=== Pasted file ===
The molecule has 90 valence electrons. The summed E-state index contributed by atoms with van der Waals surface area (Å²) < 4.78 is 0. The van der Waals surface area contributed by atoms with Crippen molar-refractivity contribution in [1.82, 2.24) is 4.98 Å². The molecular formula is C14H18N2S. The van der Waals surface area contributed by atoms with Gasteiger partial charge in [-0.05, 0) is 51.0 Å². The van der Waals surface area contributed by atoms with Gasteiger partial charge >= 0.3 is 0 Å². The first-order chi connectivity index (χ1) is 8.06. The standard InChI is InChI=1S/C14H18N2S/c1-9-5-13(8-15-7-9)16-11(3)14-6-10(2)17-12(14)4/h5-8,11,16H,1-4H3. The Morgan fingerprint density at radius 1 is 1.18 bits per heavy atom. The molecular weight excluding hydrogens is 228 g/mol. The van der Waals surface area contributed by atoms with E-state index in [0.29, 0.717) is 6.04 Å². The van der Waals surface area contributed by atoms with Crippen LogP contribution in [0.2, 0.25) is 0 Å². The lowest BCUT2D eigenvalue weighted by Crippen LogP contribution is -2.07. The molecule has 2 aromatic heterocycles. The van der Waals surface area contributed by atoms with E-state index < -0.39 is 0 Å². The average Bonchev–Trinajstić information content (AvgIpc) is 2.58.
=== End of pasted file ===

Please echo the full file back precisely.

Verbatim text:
The molecule has 90 valence electrons. The summed E-state index contributed by atoms with van der Waals surface area (Å²) < 4.78 is 0. The van der Waals surface area contributed by atoms with Crippen molar-refractivity contribution in [1.82, 2.24) is 4.98 Å². The molecular formula is C14H18N2S. The van der Waals surface area contributed by atoms with Gasteiger partial charge in [-0.05, 0) is 51.0 Å². The van der Waals surface area contributed by atoms with Gasteiger partial charge >= 0.3 is 0 Å². The first-order chi connectivity index (χ1) is 8.06. The standard InChI is InChI=1S/C14H18N2S/c1-9-5-13(8-15-7-9)16-11(3)14-6-10(2)17-12(14)4/h5-8,11,16H,1-4H3. The Morgan fingerprint density at radius 1 is 1.18 bits per heavy atom. The molecular weight excluding hydrogens is 228 g/mol. The van der Waals surface area contributed by atoms with E-state index in [0.29, 0.717) is 6.04 Å². The van der Waals surface area contributed by atoms with Crippen LogP contribution in [0.2, 0.25) is 0 Å². The lowest BCUT2D eigenvalue weighted by Crippen LogP contribution is -2.07. The molecule has 2 aromatic heterocycles. The van der Waals surface area contributed by atoms with E-state index < -0.39 is 0 Å². The average Bonchev–Trinajstić information content (AvgIpc) is 2.58.